[T]he political effectiveness of art ‘does not reside in transmitting messages’, but ‘in the first place consists of dispositions of bodies, the partitioning of singular spaces and times that define ways of being together or apart, in front or at the centre of, within or without, nearby or far away’ (Bourriaud, N. http://www.skor.nl/article-4416-nl.html?lang=en)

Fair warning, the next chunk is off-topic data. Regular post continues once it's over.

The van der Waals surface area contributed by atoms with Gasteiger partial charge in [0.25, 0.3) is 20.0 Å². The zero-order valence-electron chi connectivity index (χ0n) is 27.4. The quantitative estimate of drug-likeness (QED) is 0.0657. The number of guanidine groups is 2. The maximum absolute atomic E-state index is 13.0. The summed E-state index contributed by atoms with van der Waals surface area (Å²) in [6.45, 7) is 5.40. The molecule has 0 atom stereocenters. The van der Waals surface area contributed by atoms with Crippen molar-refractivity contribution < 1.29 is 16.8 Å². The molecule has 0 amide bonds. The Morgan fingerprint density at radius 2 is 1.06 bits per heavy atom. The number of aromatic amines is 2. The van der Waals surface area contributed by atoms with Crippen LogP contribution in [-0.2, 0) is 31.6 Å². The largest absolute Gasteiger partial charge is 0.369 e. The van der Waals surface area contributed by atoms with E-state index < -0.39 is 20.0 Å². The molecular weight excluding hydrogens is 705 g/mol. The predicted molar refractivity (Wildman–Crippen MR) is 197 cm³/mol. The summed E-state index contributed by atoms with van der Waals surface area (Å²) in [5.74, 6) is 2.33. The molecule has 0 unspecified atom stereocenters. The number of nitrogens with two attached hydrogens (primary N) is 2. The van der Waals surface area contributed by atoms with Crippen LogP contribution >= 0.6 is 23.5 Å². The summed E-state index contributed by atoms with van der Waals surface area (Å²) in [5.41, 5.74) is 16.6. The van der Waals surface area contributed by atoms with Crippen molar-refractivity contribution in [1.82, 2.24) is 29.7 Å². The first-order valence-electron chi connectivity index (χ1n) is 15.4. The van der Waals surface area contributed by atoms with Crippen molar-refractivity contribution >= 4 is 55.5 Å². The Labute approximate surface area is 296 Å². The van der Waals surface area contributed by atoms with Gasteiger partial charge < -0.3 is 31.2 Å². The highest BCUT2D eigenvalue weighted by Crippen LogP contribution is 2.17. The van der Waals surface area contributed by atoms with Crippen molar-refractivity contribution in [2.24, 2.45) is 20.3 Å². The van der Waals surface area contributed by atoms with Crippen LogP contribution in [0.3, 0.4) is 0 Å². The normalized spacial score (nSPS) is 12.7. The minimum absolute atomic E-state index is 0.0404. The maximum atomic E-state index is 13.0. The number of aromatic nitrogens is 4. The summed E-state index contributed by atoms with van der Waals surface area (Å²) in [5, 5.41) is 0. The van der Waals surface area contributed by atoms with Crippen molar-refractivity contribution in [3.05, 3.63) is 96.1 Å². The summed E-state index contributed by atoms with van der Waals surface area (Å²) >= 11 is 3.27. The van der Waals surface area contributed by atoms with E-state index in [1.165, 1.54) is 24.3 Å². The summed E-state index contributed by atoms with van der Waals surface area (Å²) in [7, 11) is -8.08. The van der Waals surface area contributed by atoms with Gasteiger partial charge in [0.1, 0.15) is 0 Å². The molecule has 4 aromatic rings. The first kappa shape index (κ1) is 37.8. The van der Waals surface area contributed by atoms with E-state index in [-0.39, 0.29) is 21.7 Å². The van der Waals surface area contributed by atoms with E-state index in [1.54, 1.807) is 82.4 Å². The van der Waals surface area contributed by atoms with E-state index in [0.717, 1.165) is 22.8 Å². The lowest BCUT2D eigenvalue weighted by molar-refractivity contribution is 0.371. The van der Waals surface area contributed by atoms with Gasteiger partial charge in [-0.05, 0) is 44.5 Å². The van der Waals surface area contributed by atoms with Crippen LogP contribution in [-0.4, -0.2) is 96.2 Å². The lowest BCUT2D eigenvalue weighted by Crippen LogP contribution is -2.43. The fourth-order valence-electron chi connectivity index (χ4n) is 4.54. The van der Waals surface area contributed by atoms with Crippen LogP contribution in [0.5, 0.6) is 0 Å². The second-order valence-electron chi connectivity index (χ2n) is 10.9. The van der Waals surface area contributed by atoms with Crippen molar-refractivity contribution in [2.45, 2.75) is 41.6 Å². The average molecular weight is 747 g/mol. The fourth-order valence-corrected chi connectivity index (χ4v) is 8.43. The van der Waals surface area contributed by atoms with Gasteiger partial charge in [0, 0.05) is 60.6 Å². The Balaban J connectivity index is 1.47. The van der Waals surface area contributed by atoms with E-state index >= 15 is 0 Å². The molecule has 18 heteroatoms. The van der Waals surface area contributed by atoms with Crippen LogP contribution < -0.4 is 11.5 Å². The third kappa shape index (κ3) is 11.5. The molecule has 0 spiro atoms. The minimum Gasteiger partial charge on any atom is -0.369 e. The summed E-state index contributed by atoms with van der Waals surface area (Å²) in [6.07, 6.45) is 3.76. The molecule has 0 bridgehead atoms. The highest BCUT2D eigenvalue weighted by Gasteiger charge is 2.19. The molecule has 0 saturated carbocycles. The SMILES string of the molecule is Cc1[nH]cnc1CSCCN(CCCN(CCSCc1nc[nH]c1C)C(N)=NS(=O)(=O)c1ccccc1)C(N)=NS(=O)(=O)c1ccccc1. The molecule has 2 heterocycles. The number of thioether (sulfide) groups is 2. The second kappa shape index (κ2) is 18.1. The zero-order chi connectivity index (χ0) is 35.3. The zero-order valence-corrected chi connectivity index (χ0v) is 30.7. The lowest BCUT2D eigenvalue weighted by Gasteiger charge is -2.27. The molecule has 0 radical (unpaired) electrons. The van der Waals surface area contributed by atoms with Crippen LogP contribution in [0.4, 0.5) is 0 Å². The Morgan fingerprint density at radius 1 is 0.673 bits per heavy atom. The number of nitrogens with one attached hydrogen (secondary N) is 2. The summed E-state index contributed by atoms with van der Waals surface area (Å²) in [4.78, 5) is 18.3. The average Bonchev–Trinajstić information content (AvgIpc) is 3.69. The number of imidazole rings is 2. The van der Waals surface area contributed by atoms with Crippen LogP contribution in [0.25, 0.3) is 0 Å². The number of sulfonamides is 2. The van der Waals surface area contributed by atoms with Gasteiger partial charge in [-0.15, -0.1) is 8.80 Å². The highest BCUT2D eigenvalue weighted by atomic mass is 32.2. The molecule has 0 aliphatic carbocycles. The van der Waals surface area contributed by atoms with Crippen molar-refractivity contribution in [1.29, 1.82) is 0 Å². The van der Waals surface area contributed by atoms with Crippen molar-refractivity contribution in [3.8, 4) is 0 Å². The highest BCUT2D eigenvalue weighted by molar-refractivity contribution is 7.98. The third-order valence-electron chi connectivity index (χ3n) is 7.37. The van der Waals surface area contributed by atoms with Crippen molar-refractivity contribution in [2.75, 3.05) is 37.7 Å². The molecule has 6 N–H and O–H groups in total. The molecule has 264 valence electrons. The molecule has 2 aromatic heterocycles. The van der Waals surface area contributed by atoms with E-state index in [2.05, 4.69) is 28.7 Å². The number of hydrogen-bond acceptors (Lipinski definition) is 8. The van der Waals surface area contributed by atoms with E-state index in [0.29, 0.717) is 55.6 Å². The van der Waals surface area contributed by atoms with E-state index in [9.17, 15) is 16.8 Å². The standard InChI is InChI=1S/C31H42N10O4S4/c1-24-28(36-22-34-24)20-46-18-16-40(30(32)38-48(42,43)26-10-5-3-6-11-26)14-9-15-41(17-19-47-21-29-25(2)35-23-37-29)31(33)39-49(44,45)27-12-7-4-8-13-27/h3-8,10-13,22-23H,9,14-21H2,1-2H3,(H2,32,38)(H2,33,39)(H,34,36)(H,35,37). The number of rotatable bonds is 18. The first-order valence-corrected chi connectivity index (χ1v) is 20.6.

Bourriaud and Ranciere agree that art gains its political efficacy through its capacity to reconfigure the field of lived dispositions. Rather than just reflecting upon the world, art articulates and is enmeshed within regimes of spatio-temporal configuration. This suggests the need to consider not only the contours of the finished artistic work but also the space of artistic production and how it relates to other fields of labour and social organisation. If contemporary art, particularly visual art, tends to stress the conceptual character of art, questioning any sense of an intimate relation to medium and material, then how are we to conceive the time and space of artistic labour? Without wishing to return to some nostalgic vision of artisinal labour, we can still recognise the awkwardness of the current situation – the difficulty of positing recognisable spatial and temporal frameworks necessary to – and emerging from – artistic practice. In my view there is an urgent need to question the hierarchical division between dimensions of aesthetic conceptualisation and production, and to re-evaluate the nature of art-making. Rather than treating the latter as subordinate and notionally distinct from the proper space of (indeterminately positioned) conceptual-aesthetic production, we need to find means to think through the creative implications of evolving and implementing a process in space and time.